TCJE in the News

Press Contact: For all media inquiries, please contact Madison Kaigh, Communications Manager, at mkaigh@TexasCJE.orgor (512) 441-8123, ext. 108.


Too Young to Jail

Senate Committee on Criminal Justice Chairman John Whitmire has been on an eight-year march to clean up the Texas juvenile justice system, driving a messy process that has involved the closure of state-run lockups, the restructuring of two state agencies and a reduction in the state’s population of juvenile offenders to one-fifth of what it had been.

Read the rest of this article at the Texas Observer.

Ban the Box: Roadblocks to nonviolent ex-offenders simply aren't a good idea

The "box" asking about a criminal conviction is one most of us mindlessly check on employment applications. But for many otherwise employable adults, it's the biggest barrier to moving forward with productive lives.

Read the rest of this article at The Houston Chronicle

New Policy Paper: Texas Should Build on Reforms To Keep Juvenile Justice System-Involved Youth in Their Home Communities

As Texas legislators consider a series of proposals that would change how young people are served by the justice system, the Texas Criminal Justice Coalition (TCJC) released a policy paper today designed to help policy-makers focus on capitalizing on the recent progress the state has made in juvenile justice reform.

Read the rest of this press release here.

Lawmakers Call for End to Controversial Driver Responsibility Program

A bipartisan group of lawmakers on Thursday called for the repeal of a state program that requires drivers convicted of certain traffic offenses to pay annual surcharges to keep their driver's licenses. Senate Bill 93 by state Sen. Rodney Ellis, D-Houston, is the latest legislative attempt to abolish the Driver Responsibility Program.

Read the rest of this article at The Texas Tribune.

East Texas man to testify before Senate about surcharges

An East Texas man traveled to Austin on Tuesday, preparing to tell a Senate committee in a public hearing about how the suspension of his driver's license has suspended his life. "If I don't drive, then I can't get a job or take my son to school or fishing." said Yeno.

Read the rest of this article at

Lawmakers, Civil Rights Groups Discuss Better Care For Pregnant Inmates

Every month, the number of pregnant women incarcerated in Texas county jails hovers between 300 and 500, according to monthly jail population reports collected by the Texas Commission on Jail Standards.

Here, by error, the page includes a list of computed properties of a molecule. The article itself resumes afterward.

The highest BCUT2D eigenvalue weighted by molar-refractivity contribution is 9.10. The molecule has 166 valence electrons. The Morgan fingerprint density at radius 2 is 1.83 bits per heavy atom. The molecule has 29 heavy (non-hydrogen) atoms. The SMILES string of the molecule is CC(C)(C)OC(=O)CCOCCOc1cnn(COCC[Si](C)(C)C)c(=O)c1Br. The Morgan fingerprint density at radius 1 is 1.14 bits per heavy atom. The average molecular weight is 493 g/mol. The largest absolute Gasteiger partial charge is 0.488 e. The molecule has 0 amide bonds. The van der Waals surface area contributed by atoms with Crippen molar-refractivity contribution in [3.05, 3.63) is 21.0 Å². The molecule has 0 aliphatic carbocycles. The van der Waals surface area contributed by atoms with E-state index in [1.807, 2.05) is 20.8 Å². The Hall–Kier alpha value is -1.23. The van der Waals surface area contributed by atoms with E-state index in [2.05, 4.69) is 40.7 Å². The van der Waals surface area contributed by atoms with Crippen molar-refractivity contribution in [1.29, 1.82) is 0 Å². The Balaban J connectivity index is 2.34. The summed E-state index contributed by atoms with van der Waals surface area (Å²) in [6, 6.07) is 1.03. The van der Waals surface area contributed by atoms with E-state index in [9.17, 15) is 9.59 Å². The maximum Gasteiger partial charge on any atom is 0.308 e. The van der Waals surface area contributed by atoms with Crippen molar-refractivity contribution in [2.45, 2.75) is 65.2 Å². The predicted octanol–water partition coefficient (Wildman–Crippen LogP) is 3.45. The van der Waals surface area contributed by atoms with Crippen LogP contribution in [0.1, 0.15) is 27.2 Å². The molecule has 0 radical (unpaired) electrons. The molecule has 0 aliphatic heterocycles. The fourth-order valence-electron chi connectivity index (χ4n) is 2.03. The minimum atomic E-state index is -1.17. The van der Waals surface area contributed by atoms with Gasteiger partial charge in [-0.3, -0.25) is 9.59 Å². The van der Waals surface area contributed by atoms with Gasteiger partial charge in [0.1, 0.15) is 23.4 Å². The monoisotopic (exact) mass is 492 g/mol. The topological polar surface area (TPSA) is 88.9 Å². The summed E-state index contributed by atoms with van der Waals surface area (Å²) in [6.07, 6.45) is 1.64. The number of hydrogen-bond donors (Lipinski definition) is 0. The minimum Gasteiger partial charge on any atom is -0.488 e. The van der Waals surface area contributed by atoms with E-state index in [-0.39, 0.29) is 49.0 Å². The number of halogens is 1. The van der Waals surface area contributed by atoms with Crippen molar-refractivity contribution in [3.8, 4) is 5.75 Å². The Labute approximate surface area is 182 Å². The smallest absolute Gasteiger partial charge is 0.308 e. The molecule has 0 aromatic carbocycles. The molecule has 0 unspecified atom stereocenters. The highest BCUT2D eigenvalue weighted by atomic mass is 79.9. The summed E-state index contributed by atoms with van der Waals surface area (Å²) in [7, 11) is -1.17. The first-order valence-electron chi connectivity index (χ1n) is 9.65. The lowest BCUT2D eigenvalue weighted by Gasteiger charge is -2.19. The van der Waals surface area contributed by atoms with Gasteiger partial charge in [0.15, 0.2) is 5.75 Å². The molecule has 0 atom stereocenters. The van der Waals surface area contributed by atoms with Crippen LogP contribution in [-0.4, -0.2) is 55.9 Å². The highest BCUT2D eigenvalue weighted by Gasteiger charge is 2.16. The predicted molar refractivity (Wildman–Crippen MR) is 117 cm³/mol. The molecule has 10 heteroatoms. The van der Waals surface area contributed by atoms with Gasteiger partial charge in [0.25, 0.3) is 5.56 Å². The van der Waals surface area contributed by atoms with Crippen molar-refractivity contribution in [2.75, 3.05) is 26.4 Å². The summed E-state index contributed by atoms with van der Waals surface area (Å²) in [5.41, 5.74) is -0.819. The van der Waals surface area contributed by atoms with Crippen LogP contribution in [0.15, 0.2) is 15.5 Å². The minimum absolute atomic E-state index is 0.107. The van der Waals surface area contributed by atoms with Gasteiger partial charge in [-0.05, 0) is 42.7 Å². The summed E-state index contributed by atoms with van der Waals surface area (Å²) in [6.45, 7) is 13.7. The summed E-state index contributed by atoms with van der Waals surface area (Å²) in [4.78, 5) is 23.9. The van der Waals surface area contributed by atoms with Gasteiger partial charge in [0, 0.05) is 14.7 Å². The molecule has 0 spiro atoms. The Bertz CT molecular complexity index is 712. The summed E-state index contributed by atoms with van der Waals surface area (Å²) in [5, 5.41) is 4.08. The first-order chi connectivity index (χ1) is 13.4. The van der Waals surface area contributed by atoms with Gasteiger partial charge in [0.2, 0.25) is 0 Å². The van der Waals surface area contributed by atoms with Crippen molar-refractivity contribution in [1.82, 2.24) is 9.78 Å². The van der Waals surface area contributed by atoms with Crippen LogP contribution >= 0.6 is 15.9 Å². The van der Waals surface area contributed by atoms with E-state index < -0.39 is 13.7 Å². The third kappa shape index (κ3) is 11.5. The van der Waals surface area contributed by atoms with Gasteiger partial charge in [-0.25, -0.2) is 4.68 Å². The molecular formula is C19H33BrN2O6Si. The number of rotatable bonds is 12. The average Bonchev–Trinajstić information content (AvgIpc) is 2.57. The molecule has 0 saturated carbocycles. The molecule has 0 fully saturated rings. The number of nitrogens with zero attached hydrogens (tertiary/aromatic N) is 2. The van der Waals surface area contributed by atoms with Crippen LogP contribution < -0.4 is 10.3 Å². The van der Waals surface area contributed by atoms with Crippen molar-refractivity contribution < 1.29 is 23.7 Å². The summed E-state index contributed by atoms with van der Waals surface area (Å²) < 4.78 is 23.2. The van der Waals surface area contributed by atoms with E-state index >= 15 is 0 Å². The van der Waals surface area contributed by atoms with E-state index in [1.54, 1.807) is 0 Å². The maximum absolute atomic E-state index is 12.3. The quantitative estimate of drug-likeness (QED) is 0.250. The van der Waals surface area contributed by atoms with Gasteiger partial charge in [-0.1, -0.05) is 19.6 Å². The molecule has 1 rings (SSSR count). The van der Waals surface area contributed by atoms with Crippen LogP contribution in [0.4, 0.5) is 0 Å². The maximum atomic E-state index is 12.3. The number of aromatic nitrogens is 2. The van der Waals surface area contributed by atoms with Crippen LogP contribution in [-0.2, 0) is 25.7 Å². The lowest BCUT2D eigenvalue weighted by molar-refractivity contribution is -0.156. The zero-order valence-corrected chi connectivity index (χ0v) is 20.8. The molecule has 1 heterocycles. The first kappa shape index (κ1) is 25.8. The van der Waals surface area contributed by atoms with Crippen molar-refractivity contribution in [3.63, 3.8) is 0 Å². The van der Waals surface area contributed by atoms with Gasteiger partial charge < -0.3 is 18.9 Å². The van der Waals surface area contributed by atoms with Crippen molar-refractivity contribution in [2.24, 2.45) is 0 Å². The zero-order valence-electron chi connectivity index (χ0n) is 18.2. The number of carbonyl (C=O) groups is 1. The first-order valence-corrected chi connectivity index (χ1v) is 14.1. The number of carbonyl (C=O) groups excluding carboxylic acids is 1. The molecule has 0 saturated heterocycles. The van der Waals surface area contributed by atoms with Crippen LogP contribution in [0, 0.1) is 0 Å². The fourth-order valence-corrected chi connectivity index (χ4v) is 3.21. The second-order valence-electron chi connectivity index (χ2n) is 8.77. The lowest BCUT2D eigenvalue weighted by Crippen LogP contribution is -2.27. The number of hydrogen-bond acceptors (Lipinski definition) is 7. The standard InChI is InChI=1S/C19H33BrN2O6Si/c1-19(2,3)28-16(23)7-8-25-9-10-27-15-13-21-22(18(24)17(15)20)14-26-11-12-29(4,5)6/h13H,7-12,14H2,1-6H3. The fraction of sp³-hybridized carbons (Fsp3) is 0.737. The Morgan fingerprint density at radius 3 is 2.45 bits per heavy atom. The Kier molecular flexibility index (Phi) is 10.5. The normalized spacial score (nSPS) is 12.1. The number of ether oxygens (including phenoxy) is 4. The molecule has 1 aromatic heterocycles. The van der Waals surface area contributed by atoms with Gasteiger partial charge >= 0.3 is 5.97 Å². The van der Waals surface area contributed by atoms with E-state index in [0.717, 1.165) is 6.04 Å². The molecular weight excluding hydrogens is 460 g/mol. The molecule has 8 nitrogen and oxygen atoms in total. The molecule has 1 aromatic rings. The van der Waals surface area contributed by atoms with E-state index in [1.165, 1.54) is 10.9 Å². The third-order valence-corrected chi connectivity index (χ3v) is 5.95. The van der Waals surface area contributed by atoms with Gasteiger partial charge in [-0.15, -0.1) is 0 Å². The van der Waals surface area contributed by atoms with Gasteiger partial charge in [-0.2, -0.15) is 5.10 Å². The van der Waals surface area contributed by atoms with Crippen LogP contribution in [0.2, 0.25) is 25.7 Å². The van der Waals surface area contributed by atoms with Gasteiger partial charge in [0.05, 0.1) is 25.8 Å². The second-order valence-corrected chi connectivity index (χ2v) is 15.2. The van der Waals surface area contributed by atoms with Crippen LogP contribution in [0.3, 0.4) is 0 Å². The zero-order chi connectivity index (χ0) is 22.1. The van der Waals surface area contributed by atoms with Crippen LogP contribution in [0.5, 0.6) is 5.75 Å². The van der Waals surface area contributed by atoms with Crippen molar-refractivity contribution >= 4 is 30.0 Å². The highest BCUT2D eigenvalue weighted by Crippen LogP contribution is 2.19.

Read the rest of this article at The Texas Observer. 

The Texas Criminal Justice Coalition Welcomes Award-Winning Artist John Legend in Support of Campaign to End Mass Incarceration

The Texas Criminal Justice Coalition (TCJC), along with Texas legislators and coalition partners, welcomed nine-time Grammy® Award winner John Legend to Austin on Thursday, April 16, in support of his FREE AMERICA campaign to end mass incarceration. As part of FREE AMERICA, John Legend is embarking on a listening and learning tour across the country, visiting with incarcerated individuals, law enforcement, legislators, and experts who have been thinking critically about America’s prison problem. 

Read the rest of this press release here.

John Legend Targets Texas Incarceration Rates

John Legend is best known for his music. But the Grammy, Golden Globe and Academy Award-winning singer-songwriter is in Texas this week lending his voice to something different: criminal justice reform.

The Texas Tribune.

Lawmakers Push for Police Body Cameras

As the shooting of Walter Scott dominated national headlines this week, Texas lawmakers discussed legislation aimed at making police officers think twice before using excessive force.

Read the rest of this article at The Texas Observer.

Testimony suggests growing support for police body cameras in Texas

Testimonies at the State Legislature on Thursday largely supporting the adoption of body cameras in police departments across Texas suggest that the technology may be gaining traction in the state. The issue of body cameras has recently earned some urgency in the light of a North Charleston, S.C., fatal shooting Saturday in which Officer Michael Thomas Slager was caught on video shooting 50-year-old Walter Lamer Scott in the back multiple times.

Read the rest of this article at The Austin American-Statesman.